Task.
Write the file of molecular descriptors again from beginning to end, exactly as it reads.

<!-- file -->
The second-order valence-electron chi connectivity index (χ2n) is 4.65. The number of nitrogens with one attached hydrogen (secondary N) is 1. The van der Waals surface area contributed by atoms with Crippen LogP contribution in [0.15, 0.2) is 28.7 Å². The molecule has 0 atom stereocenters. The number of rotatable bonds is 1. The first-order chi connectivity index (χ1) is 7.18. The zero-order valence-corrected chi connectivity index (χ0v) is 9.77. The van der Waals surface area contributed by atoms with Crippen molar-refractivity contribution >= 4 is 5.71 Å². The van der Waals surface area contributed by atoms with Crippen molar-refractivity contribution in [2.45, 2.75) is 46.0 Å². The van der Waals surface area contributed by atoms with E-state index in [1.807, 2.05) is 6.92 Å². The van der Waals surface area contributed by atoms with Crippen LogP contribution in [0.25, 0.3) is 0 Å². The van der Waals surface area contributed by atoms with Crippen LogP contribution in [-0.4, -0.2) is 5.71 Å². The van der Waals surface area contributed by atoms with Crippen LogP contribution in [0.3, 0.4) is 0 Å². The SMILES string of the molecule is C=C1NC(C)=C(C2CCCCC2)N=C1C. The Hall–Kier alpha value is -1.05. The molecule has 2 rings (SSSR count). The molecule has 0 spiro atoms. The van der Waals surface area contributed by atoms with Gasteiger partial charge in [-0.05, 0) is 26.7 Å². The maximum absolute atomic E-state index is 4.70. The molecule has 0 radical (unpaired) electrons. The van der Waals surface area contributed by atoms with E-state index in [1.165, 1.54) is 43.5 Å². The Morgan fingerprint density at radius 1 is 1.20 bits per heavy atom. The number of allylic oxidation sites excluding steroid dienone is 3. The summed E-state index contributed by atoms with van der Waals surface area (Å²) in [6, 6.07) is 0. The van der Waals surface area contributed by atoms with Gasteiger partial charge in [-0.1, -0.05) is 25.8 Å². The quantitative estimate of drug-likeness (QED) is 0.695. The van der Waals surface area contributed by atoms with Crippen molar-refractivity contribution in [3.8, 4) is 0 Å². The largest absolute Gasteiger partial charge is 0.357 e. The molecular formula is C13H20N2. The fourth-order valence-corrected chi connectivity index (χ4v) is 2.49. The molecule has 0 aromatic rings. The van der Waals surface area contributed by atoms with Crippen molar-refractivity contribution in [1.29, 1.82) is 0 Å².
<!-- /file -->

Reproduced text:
The second-order valence-electron chi connectivity index (χ2n) is 4.65. The number of nitrogens with one attached hydrogen (secondary N) is 1. The van der Waals surface area contributed by atoms with Crippen LogP contribution in [0.15, 0.2) is 28.7 Å². The molecule has 0 atom stereocenters. The number of rotatable bonds is 1. The first-order chi connectivity index (χ1) is 7.18. The zero-order valence-corrected chi connectivity index (χ0v) is 9.77. The van der Waals surface area contributed by atoms with Crippen molar-refractivity contribution >= 4 is 5.71 Å². The van der Waals surface area contributed by atoms with Crippen molar-refractivity contribution in [2.45, 2.75) is 46.0 Å². The van der Waals surface area contributed by atoms with E-state index in [1.807, 2.05) is 6.92 Å². The van der Waals surface area contributed by atoms with Crippen LogP contribution in [0.25, 0.3) is 0 Å². The van der Waals surface area contributed by atoms with Crippen LogP contribution in [-0.4, -0.2) is 5.71 Å². The van der Waals surface area contributed by atoms with Crippen LogP contribution in [0.3, 0.4) is 0 Å². The SMILES string of the molecule is C=C1NC(C)=C(C2CCCCC2)N=C1C. The Hall–Kier alpha value is -1.05. The molecule has 2 rings (SSSR count). The molecule has 0 spiro atoms. The van der Waals surface area contributed by atoms with Gasteiger partial charge in [-0.05, 0) is 26.7 Å². The maximum absolute atomic E-state index is 4.70. The molecule has 0 radical (unpaired) electrons. The van der Waals surface area contributed by atoms with E-state index in [1.165, 1.54) is 43.5 Å². The Morgan fingerprint density at radius 1 is 1.20 bits per heavy atom. The number of allylic oxidation sites excluding steroid dienone is 3. The summed E-state index contributed by atoms with van der Waals surface area (Å²) in [6, 6.07) is 0. The van der Waals surface area contributed by atoms with Gasteiger partial charge in [-0.1, -0.05) is 25.8 Å². The quantitative estimate of drug-likeness (QED) is 0.695. The van der Waals surface area contributed by atoms with Crippen molar-refractivity contribution in [3.8, 4) is 0 Å². The largest absolute Gasteiger partial charge is 0.357 e. The molecular formula is C13H20N2. The fourth-order valence-corrected chi connectivity index (χ4v) is 2.49. The molecule has 0 aromatic rings. The van der Waals surface area contributed by atoms with Crippen molar-refractivity contribution in [1.29, 1.82) is 0 Å².